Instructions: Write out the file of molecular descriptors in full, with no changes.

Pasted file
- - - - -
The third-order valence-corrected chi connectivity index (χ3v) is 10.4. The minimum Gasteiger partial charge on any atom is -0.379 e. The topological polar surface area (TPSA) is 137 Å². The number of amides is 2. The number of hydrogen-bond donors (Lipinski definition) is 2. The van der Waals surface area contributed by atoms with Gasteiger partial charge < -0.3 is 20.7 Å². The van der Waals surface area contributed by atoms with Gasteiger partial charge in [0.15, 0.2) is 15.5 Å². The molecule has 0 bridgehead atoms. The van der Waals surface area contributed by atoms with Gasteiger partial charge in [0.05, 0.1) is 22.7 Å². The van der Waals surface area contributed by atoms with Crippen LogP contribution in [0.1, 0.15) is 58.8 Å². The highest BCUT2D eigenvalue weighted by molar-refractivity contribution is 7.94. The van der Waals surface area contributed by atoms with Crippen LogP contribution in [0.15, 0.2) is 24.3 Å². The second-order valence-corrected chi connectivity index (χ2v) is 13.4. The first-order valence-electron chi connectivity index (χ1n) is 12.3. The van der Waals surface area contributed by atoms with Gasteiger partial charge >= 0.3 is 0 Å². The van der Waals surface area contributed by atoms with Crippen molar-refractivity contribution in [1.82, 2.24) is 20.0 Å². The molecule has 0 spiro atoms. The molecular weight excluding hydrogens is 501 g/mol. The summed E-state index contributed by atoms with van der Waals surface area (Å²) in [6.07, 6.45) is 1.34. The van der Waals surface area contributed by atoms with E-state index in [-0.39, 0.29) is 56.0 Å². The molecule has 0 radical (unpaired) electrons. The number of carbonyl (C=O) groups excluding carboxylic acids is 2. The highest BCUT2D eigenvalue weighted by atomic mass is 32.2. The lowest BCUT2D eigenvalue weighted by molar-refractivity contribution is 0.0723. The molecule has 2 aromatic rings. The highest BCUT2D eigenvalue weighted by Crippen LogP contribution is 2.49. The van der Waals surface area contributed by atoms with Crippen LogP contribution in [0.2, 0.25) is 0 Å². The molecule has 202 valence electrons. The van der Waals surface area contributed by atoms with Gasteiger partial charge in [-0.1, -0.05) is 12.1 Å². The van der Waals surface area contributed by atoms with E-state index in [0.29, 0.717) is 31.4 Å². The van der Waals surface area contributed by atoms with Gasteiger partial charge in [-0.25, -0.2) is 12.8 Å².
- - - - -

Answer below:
The third-order valence-corrected chi connectivity index (χ3v) is 10.4. The minimum Gasteiger partial charge on any atom is -0.379 e. The topological polar surface area (TPSA) is 137 Å². The number of amides is 2. The number of hydrogen-bond donors (Lipinski definition) is 2. The van der Waals surface area contributed by atoms with Gasteiger partial charge < -0.3 is 20.7 Å². The van der Waals surface area contributed by atoms with Gasteiger partial charge in [0.15, 0.2) is 15.5 Å². The molecule has 0 bridgehead atoms. The van der Waals surface area contributed by atoms with Gasteiger partial charge in [0.05, 0.1) is 22.7 Å². The van der Waals surface area contributed by atoms with Crippen LogP contribution in [0.1, 0.15) is 58.8 Å². The highest BCUT2D eigenvalue weighted by molar-refractivity contribution is 7.94. The van der Waals surface area contributed by atoms with Crippen LogP contribution in [0.15, 0.2) is 24.3 Å². The second-order valence-corrected chi connectivity index (χ2v) is 13.4. The first-order valence-electron chi connectivity index (χ1n) is 12.3. The van der Waals surface area contributed by atoms with Gasteiger partial charge >= 0.3 is 0 Å². The van der Waals surface area contributed by atoms with Crippen molar-refractivity contribution in [1.82, 2.24) is 20.0 Å². The molecule has 0 spiro atoms. The molecular weight excluding hydrogens is 501 g/mol. The summed E-state index contributed by atoms with van der Waals surface area (Å²) in [6.07, 6.45) is 1.34. The van der Waals surface area contributed by atoms with E-state index in [-0.39, 0.29) is 56.0 Å². The molecule has 0 radical (unpaired) electrons. The number of carbonyl (C=O) groups excluding carboxylic acids is 2. The highest BCUT2D eigenvalue weighted by atomic mass is 32.2. The lowest BCUT2D eigenvalue weighted by molar-refractivity contribution is 0.0723. The molecule has 2 aromatic rings. The highest BCUT2D eigenvalue weighted by Crippen LogP contribution is 2.49. The van der Waals surface area contributed by atoms with Crippen LogP contribution in [0.2, 0.25) is 0 Å². The molecule has 202 valence electrons. The van der Waals surface area contributed by atoms with Gasteiger partial charge in [-0.1, -0.05) is 12.1 Å². The van der Waals surface area contributed by atoms with E-state index in [0.29, 0.717) is 31.4 Å². The van der Waals surface area contributed by atoms with Gasteiger partial charge in [-0.25, -0.2) is 12.8 Å².